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Archimedes to Hawking: Laws of Science and the Great Minds Behind Them Hardcover – April 16, 2008


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Product Details

  • Hardcover: 528 pages
  • Publisher: Oxford University Press (April 16, 2008)
  • Language: English
  • ISBN-10: 0195336119
  • ISBN-13: 978-0195336115
  • Product Dimensions: 9.3 x 1.5 x 6.2 inches
  • Shipping Weight: 2 pounds (View shipping rates and policies)
  • Average Customer Review: 4.3 out of 5 stars  See all reviews (23 customer reviews)
  • Amazon Best Sellers Rank: #91,835 in Books (See Top 100 in Books)

Editorial Reviews

Review


Listed in Mathematical Reviews


"Pickover inspires a new generation of da Vincis to build unknown flying machines and create new Mona Lisas." -- Christian Science Monitor


"The ploymathic Clifford Pickover discusses 'landmark laws of nature that were discovered over several centuries and whose ramifications have profoundly altered our everyday lives and understanding.'" -- Kendrick Frazier, Skeptical Inquirer


"A perpetual idea machine, Clifford Pickover is one of the most creative, original thinkers in the world today." -- Journal of Recreational Mathematics


"The incomparable Clifford Pickover has written another rich science narrative that t once informs and entertains. There is no one writing today with such an encyclopedic knowledge of all things scientific, and Archimedes to Hawking covers the gamut of what is arguably the most important topic in all of science - the laws of nature. Are they discovered or invented? Do they correspond to things out in the world or only to thoughts inside our heads? These and numerous other tantalizing questions are answered as Pickover takes us through a brief history of nearly everything in the universe (and the universe itself)." -- Michael Shermer, Skeptic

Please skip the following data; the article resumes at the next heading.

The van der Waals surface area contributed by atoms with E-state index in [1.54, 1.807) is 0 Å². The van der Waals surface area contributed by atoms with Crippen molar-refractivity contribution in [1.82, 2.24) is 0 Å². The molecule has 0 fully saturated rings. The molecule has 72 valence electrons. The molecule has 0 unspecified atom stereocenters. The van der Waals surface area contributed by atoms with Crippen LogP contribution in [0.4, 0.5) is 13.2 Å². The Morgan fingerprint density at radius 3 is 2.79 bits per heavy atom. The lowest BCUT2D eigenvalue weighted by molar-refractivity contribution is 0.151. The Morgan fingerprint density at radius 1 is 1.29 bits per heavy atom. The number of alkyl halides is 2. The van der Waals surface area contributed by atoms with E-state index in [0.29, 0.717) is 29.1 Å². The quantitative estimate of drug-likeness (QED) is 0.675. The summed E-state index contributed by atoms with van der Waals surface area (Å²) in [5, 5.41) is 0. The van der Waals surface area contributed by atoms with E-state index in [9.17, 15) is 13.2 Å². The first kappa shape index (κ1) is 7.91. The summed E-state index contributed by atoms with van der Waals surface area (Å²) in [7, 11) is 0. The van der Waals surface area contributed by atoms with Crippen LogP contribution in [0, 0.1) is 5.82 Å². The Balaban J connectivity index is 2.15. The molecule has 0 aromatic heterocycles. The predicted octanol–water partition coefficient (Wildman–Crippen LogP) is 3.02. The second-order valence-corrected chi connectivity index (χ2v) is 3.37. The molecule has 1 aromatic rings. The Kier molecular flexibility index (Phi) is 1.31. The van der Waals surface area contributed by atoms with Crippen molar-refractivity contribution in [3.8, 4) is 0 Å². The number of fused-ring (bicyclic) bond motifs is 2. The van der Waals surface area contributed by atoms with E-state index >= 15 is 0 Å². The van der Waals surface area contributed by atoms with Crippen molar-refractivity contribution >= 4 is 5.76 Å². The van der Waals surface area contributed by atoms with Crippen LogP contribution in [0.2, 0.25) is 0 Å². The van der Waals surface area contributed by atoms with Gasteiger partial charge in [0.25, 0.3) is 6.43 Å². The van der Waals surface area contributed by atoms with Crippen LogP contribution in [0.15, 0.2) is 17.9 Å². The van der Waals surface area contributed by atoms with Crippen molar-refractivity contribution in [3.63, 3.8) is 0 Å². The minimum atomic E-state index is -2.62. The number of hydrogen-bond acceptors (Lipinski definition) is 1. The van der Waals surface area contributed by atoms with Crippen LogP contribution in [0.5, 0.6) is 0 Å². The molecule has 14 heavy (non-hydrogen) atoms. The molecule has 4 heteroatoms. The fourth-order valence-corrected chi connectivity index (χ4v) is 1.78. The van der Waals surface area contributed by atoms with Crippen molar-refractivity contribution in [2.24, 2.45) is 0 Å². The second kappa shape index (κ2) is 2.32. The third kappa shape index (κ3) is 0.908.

"A ride through the history of world-changing scientific ideas. Pickover pays homage to the great minds who have laid bare the mathematical machinery whirring just beneath the skin of reality. An impressively researched tour de force." --Marcus Chown, author of The Quantum Zoo